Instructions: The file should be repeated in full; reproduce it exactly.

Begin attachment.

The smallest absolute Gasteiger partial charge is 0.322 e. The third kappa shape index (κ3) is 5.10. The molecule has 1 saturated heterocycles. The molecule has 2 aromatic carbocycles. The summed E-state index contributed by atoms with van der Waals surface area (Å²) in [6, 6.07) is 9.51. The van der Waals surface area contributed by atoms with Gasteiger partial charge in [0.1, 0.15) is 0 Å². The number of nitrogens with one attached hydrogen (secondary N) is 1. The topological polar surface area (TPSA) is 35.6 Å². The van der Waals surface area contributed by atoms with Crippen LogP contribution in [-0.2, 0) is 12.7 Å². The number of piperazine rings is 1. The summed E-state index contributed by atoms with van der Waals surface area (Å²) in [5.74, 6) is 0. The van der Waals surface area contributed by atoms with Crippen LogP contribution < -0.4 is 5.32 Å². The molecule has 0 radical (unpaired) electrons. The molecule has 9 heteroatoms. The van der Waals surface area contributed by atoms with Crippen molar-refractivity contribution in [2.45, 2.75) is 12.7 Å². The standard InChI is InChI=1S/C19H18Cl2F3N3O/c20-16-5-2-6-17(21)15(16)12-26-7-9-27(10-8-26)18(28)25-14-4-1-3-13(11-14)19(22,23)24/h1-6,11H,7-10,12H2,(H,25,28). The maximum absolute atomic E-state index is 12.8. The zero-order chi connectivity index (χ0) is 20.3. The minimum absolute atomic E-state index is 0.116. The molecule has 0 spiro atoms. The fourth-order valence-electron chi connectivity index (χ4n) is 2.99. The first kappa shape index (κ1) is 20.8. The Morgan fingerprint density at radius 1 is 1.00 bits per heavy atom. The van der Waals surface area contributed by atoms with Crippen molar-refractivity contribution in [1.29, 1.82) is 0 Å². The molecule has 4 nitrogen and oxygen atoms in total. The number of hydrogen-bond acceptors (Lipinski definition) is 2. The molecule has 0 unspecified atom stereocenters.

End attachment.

The smallest absolute Gasteiger partial charge is 0.322 e. The third kappa shape index (κ3) is 5.10. The molecule has 1 saturated heterocycles. The molecule has 2 aromatic carbocycles. The summed E-state index contributed by atoms with van der Waals surface area (Å²) in [6, 6.07) is 9.51. The van der Waals surface area contributed by atoms with Gasteiger partial charge in [0.1, 0.15) is 0 Å². The number of nitrogens with one attached hydrogen (secondary N) is 1. The topological polar surface area (TPSA) is 35.6 Å². The van der Waals surface area contributed by atoms with Crippen LogP contribution in [-0.2, 0) is 12.7 Å². The number of piperazine rings is 1. The summed E-state index contributed by atoms with van der Waals surface area (Å²) in [5.74, 6) is 0. The van der Waals surface area contributed by atoms with Crippen LogP contribution < -0.4 is 5.32 Å². The molecule has 0 radical (unpaired) electrons. The molecule has 9 heteroatoms. The van der Waals surface area contributed by atoms with Crippen molar-refractivity contribution in [2.45, 2.75) is 12.7 Å². The standard InChI is InChI=1S/C19H18Cl2F3N3O/c20-16-5-2-6-17(21)15(16)12-26-7-9-27(10-8-26)18(28)25-14-4-1-3-13(11-14)19(22,23)24/h1-6,11H,7-10,12H2,(H,25,28). The maximum absolute atomic E-state index is 12.8. The zero-order chi connectivity index (χ0) is 20.3. The minimum absolute atomic E-state index is 0.116. The molecule has 0 spiro atoms. The fourth-order valence-electron chi connectivity index (χ4n) is 2.99. The first kappa shape index (κ1) is 20.8. The Morgan fingerprint density at radius 1 is 1.00 bits per heavy atom. The van der Waals surface area contributed by atoms with Crippen molar-refractivity contribution in [1.29, 1.82) is 0 Å². The molecule has 4 nitrogen and oxygen atoms in total. The number of hydrogen-bond acceptors (Lipinski definition) is 2. The molecule has 0 unspecified atom stereocenters.